In preparation for Valentine’s day, and as I’ve been stuck at home for the week, I thought I’d make a rigid box to go with a home made gift I was planning.
Although readily available from the shops these days, making your own can mean you can be flexible with materials, colours and sizes and will make the difference between a cobbled together design and something that looks like a gift to be kept.
Talking to traditional box makers, you’d think it was a dark art, but following some basic tips and a bit of practice, it can be a satisfying way to add a bit of luxury to your home made gift.
What do you need?
All the tools can be found at your local craft shop or DIY store and are as follows:
- A sharp blade, I prefer a scalpel but a craft knife would work.
- Steel measuring rule
- A sharpened pencil
- Masking tape (this needs to be the paper type)
- Adhesive. A strong spray mount can work well but make sure you have a ventilated area (or the garden) close to where your working.
- A firm surface to work on (I’m working on the dining table with a cutting mat to protect the surface)
- A sheet of Rigid pulp board: I’m using a grey board which has a black coating on one side. The material needs to be between 1 & 2mm thick (1000-2000mic or 0.04-0.08″). One side of the board will be visible on the inside, so you can coat this or use a coloured or pre-coated material as I am, but these boards can be expensive so a solid grey or display board can also be used.
- A covering material: I’m cheating by using self adhesive material, but any substantial paper such as wrapping paper works well. You don’t want to be able to see through it and the adhesive needs to stick well, so this may need some experimenting, but if it’s paper on the inside, and not too thick, you can’t go far wrong.
Step 1: measure the base.
I like to use the edge of the board to keep my lines square. Start by drawing the base panel offset from the edges by the depth of the box.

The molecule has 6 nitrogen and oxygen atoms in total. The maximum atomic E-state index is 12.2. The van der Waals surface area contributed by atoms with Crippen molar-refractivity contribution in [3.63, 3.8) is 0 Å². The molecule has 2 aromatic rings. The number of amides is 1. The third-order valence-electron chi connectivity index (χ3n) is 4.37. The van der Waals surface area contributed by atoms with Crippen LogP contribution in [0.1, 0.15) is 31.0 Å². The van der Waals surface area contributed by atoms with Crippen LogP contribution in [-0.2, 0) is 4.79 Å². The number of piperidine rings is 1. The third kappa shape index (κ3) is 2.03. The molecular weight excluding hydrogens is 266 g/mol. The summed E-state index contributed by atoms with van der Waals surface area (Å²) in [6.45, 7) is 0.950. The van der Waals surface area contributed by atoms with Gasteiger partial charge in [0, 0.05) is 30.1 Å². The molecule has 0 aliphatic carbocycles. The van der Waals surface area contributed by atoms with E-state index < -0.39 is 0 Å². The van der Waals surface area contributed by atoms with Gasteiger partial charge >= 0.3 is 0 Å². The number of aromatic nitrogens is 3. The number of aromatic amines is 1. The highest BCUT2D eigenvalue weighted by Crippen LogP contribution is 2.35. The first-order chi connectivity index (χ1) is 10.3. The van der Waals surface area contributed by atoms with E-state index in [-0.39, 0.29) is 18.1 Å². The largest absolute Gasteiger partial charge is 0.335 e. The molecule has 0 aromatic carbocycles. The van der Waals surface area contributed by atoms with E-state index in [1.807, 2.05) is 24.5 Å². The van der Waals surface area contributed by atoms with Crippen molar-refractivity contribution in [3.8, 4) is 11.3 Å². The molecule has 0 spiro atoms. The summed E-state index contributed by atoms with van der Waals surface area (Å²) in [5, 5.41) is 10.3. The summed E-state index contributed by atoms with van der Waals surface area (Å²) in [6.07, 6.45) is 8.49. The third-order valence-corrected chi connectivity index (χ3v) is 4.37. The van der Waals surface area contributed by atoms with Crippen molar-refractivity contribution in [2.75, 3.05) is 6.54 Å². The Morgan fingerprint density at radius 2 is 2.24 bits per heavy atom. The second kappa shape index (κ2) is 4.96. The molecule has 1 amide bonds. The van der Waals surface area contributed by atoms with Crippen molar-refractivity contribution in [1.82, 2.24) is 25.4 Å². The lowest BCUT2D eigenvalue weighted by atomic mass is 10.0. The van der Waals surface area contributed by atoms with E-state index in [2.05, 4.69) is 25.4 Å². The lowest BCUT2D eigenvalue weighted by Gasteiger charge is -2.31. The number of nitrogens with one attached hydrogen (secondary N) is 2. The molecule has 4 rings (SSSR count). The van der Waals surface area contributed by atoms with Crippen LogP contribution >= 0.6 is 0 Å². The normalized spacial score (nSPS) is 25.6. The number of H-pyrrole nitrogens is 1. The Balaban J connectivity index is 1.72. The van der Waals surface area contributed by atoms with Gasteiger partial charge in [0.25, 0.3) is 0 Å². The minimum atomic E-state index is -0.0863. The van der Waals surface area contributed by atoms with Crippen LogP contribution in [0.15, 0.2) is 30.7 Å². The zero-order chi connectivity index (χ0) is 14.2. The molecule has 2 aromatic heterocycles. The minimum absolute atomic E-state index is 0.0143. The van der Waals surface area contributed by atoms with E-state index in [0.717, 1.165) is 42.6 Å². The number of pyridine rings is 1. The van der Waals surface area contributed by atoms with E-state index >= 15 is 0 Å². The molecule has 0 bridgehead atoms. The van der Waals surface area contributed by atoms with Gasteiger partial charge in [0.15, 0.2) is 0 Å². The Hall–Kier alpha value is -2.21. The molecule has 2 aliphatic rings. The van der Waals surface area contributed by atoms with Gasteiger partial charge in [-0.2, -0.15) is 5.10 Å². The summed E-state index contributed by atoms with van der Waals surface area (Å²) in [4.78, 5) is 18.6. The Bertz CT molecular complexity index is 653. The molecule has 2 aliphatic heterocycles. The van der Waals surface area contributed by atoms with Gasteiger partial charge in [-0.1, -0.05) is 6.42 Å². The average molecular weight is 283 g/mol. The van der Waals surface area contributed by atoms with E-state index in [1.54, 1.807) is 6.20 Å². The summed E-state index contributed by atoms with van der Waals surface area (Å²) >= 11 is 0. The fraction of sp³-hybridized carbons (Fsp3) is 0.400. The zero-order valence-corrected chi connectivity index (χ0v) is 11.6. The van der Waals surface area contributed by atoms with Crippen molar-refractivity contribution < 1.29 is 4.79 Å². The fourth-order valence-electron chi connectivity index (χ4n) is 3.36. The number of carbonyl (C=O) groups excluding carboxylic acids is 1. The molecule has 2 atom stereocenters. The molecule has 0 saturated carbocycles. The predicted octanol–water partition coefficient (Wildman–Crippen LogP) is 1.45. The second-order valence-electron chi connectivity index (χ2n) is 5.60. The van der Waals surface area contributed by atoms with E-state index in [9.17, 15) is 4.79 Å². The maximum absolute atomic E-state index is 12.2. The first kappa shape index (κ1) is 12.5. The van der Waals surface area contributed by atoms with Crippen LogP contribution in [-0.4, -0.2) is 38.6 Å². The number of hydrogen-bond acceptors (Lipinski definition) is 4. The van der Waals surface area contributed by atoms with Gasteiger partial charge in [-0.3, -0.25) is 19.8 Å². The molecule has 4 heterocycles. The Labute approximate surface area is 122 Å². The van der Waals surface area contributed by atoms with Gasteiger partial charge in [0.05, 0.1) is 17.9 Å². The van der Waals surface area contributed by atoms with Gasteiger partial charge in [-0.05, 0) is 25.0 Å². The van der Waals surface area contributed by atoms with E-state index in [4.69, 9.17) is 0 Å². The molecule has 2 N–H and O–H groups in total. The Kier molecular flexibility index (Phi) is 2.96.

the side that we’re drawing onto will become the outside of the box, so if you have a coated side, make sure this is face down.
Step 2: Measure the sides
The long sides of the box are the same length as the base, so just extend these lines out from your base. The short sides need to be stepped outwards by the material thickness. For me this is 1.5mm, and this allows the material to overlap in the corners. Extend and join the lines to form a cross shape.
Step 3: Cut out the board panel.
All the outer lines including the short (1.5mm) step should be cut through. The 4 lines making up the base panel need to be scored half way through. This takes a bit of practice but I would suggest several gentle strokes testing each time. If you’ve cut through far enough, the panel should fold neatly. Be careful not to cut too far through as the corners will be too weak.
Step 4: Forming the box
Taking some neat lengths of masking tape, fold up the sides and join them together like a but joint with the shot edges overlapping the long edges. This will form the main structure of the box so it’s important that the tape is firmly stuck.
Step 5: Mark the covering position.
The covering needs to fold over the edges onto the inside by about 15mm (1/2″). Normally I’d draw this out on the CAD table but if you use the made up box as a guide, this is not too difficult to draw by hand. I have a grid on the backing paper of my covering which helps to ensure it’s square, but using the edge of the material (and careful measuring) works too. Using a ruler, position the box 15mm from your starting edge, then roll it over so that it is sat on its base. Measure the distance from the edge and position the box the same distance from the short edge.
Step 6: Mark the corners
place a dot at 45 degrees out from each corner, about material thickness away from the box. This will be the starting point for our layout and will help us re-position the box later.